Updated: 6 days ago
Wisdom is a choice. You choose which path you take in life, whether it be obedience leading to life, or temptation leading to sin.
This article began as a supplement to the Sunday School lesson on June 28 - Proverbs 4:11-27, "All people have a choice to make: follow God or reject Him". In other words, I'm not trying to replace the study guide; I'm trying to add to it. Below, I am going to embrace how Lifeway made this a lesson about following Jesus, but before we get into that, I want to establish that words like "sin" and "righteousness" do not appear in the text. As I've said since we started this book, Proverbs is about a practical kind of wisdom that all people all over the world can and should employ, regardless of their religious beliefs. As a general rule for all humanity: it is better to be wise than foolish. Let's not miss the practical and immediate application of what Solomon is saying in a rush to get to the most important choice of all (Jesus). The intended meaning is still quite valuable: don't be violent, don't be corrupt, etc.
Getting Started: Potential Icebreaker
Wisdom from Your Grandfather
To get into a frame of mind ready to learn this passage, we might try this topic. There are two ways you think about it. (1) Wisdom you remember learning directly from your grandfather. Or (2) wisdom your dad said he learned from your grandfather. There might be a difference! Here are some grandpa quotes I found on the internet:
“A grandfather is someone with silver in his hair and gold in his heart.”
“Every parent knows that children look at their grandparents as a source of wisdom and security.” —David Jeremiah
“My grandfather once told me that there were two kinds of people: those who do the work and those who take the credit. He told me to try to be in the first group; there was much less competition.” —Indira Gandhi
“His heritage to his children wasn’t words or possessions, but an unspoken treasure, the treasure of his example as a man and father.” —Will Rogers Jr.
“My grandfather always said that living is like licking honey off a thorn.” —Louis Adamic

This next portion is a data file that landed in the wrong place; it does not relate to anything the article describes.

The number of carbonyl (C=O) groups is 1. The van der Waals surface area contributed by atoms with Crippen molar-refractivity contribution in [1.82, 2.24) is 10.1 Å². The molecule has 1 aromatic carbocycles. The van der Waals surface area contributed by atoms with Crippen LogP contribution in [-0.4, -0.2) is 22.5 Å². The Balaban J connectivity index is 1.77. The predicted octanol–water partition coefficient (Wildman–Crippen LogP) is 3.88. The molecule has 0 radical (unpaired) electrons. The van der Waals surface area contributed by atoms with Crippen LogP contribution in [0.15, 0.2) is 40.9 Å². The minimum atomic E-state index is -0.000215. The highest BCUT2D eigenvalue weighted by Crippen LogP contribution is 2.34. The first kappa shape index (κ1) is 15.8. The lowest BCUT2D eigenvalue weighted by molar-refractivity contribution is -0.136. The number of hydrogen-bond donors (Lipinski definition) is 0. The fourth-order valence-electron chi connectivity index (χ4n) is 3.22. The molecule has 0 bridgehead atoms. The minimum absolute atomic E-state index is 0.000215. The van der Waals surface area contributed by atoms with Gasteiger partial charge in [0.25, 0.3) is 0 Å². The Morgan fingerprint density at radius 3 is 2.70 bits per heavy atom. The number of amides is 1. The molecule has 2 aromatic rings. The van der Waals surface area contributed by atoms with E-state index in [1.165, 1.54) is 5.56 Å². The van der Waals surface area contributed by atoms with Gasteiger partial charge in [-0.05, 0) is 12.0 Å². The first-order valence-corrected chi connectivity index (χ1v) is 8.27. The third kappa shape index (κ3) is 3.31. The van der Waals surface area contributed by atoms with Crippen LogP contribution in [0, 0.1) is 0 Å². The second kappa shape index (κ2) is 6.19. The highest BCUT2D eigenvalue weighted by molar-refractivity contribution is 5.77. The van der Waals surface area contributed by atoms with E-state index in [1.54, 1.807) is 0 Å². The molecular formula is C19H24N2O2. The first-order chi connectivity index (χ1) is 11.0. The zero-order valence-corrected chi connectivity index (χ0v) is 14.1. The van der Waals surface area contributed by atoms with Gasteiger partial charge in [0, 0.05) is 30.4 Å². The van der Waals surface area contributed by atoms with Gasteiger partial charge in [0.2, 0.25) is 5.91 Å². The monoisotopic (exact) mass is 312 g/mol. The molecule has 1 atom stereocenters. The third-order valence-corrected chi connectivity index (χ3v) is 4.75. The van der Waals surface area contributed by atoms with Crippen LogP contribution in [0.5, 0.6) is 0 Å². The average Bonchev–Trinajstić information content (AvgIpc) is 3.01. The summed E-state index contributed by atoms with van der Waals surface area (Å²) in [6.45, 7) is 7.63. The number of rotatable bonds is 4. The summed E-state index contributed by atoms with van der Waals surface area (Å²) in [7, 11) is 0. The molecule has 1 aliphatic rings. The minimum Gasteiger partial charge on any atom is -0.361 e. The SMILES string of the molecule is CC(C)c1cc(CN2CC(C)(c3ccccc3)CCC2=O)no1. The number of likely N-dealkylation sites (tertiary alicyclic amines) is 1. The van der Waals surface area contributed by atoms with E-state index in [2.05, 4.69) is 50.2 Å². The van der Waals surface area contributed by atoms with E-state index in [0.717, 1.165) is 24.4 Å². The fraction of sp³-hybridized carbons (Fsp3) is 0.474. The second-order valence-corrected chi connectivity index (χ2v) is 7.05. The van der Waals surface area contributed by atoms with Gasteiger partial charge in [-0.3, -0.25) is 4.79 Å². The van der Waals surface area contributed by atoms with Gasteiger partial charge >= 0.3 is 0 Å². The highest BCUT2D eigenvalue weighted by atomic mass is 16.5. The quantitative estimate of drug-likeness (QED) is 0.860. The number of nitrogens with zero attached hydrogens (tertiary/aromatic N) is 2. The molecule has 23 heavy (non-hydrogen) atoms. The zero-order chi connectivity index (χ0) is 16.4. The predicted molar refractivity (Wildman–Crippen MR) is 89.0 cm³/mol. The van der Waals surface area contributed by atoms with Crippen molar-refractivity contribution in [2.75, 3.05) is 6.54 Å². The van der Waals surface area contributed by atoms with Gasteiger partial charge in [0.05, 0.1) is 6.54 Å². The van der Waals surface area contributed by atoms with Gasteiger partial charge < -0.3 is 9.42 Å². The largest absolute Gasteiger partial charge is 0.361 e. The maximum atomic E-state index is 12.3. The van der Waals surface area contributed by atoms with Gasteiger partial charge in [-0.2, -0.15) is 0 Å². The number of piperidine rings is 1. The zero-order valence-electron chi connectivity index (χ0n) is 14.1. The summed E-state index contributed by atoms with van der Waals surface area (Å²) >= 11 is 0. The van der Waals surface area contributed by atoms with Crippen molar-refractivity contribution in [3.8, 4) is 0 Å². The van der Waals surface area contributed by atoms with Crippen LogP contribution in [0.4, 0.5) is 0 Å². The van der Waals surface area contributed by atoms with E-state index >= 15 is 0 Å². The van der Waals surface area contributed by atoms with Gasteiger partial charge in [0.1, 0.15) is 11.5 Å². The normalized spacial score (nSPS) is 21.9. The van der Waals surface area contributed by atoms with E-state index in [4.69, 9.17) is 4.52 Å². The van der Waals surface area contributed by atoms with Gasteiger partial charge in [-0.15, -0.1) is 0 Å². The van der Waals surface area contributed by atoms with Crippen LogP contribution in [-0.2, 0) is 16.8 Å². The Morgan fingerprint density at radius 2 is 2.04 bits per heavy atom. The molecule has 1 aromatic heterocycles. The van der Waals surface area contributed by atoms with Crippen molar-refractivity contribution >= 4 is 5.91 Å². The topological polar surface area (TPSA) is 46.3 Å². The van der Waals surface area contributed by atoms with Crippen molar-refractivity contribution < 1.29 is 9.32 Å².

"Just as knowledge is derived from information, wisdom begins with knowledge, grows with experience, and is empowered by discernment." Joseph Marshall III
"To a small child, the perfect granddad is unafraid of big dogs and fierce storms but absolutely terrified of the word "boo"." Robert Brault
When you Google things like "wisdom from grandpa" you mainly get sweet memories about grandpa (which is still great and inspirational). When you Google "life lessons from grandpa" you get things like this:
“Happiness is not found, it’s created.”
“If you are going to do something, do it right.”
“Always to do the right thing, work hard and do your best.”
“You do what is right, no matter what, but don’t take yourself too seriously.”
“Always laugh and have fun in everything you do.”
“No knowledge is ever wasted.”
“Actions speak louder than words.”
“Think before you talk.”
“It is terrible to be broke. Nobody spent your money, but you.”
“Obedience and respect eliminates laziness and scolding.”
“Be attentive…when someone talks to you…look them straight in the eye.”
Now, that sounds familiar. I can certainly hear my grandpa saying those things. The more digging I did online, the more I heard proverbs like those--basic life lessons of etiquette and morality. In fact, I wouldn't be surprised if most of the proverbs you can find online are versions of something the author learned from someone's grandpa!
There's another way you can approach this: did your dad ever talk to you about what he learned from his dad? Certainly, most of the lessons we pass on are things we learned--it's a given. But every once in a while, dad busts out a "this is what I learned from your grandfather". Do you have any such stories? I've done that to my kids a few times, but rarely. Why? What's the value in playing the "your grandfather" card? For me, at least, it is two things: credibility and emotion. Grandkids often have a unique relationship with a grandparent -- invoking a grandparent stirs all kinds of emotions, and if you can say "your grandpa told me" then it becomes that much more important.
At the beginning of chapter 4, Solomon said, "When I was a boy in my father's house . . . he taught me and said . . ." In other words, he played the grandpa card. I think that's a big deal -- he's pulling out all the stops to highlight the importance of these words. "It's not just me saying these things; it's your grandpa."